Individual Retirement Account (IRA)
Since no one can predict the future, the only thing you can do is plan for it. You work hard your entire life so that at some point you can have the choice to do what you want. That could mean kicking back and relaxing, sailing around the world, devoting yourself to your children, grandchildren or a worthy cause or even starting a whole new career. People who retire today can expect to live longer than their parents and grandparents, so here’s a good rule of thumb: live comfortably and plan accordingly. One option that can help you meet your retirement goals is an Individual Retirement Account (IRA).
What is an IRA?
An IRA is a stand-alone tax deferred account that enables you to save money for retirement. It can also act as an investment account that gives you a place in which to roll over any employer-sponsored retirement plan assets like from a 401(k) when changing jobs or retiring. Many people open IRAs in addition to any employer-sponsored retirement plans they might have to save for their futures.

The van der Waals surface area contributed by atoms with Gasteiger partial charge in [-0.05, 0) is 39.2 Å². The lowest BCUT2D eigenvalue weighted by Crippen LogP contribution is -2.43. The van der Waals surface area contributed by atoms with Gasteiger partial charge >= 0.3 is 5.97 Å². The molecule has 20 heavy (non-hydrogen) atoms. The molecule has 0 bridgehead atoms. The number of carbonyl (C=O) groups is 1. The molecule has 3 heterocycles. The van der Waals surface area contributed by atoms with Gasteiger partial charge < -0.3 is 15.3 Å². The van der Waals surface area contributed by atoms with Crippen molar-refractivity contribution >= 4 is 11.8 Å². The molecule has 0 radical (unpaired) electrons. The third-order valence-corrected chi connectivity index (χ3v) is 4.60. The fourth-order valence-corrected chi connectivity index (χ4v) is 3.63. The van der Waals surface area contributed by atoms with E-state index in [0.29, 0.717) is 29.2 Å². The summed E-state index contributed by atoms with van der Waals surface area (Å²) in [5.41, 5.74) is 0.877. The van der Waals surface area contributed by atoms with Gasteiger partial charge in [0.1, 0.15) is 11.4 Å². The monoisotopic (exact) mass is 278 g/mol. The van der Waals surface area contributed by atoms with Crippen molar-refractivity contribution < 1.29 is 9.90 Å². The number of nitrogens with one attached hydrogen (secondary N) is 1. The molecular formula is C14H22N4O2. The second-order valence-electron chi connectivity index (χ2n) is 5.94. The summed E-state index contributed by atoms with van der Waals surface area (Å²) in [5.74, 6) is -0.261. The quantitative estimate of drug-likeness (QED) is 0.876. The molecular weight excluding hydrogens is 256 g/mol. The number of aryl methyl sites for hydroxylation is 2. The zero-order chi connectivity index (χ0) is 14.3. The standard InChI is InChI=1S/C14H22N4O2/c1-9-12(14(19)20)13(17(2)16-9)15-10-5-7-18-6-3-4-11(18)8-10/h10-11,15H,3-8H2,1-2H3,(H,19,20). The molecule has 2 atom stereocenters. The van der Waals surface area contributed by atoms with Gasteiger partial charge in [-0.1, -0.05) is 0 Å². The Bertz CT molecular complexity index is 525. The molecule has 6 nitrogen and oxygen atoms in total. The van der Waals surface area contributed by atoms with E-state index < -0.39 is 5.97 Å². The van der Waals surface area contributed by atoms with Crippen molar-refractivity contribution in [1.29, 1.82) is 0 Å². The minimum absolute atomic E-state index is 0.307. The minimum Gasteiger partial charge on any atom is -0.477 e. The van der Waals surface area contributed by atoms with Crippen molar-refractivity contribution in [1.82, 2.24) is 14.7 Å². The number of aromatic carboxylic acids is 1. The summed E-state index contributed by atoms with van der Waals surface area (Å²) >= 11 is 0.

How does an IRA work?
You establish an IRA by opening an account through an insurance company, employer, a bank or financial services firm. Your contributions to the account can be made by depositing money from your savings periodically, through payroll deductions or by making a lump sum deposit. Most plans offer you a choice of various funding options including annuities, stocks, bonds and mutual funds tailored to different styles of investors. At age 59½ you become eligible to begin taking distributions from the account which, depending on the account type, may be taxed at that time. Generally there is a 10% penalty for withdrawing funds before you turn 59½.
What are the benefits of an IRA?
While each type of IRA has unique benefits, the overwhelming advantage of all IRAs is their tax-deferred growth potential.
What kind of IRA should I purchase?
There are a number of different IRAs available, but for most people it comes down to a choice of two: the Traditional IRA and the Roth IRA.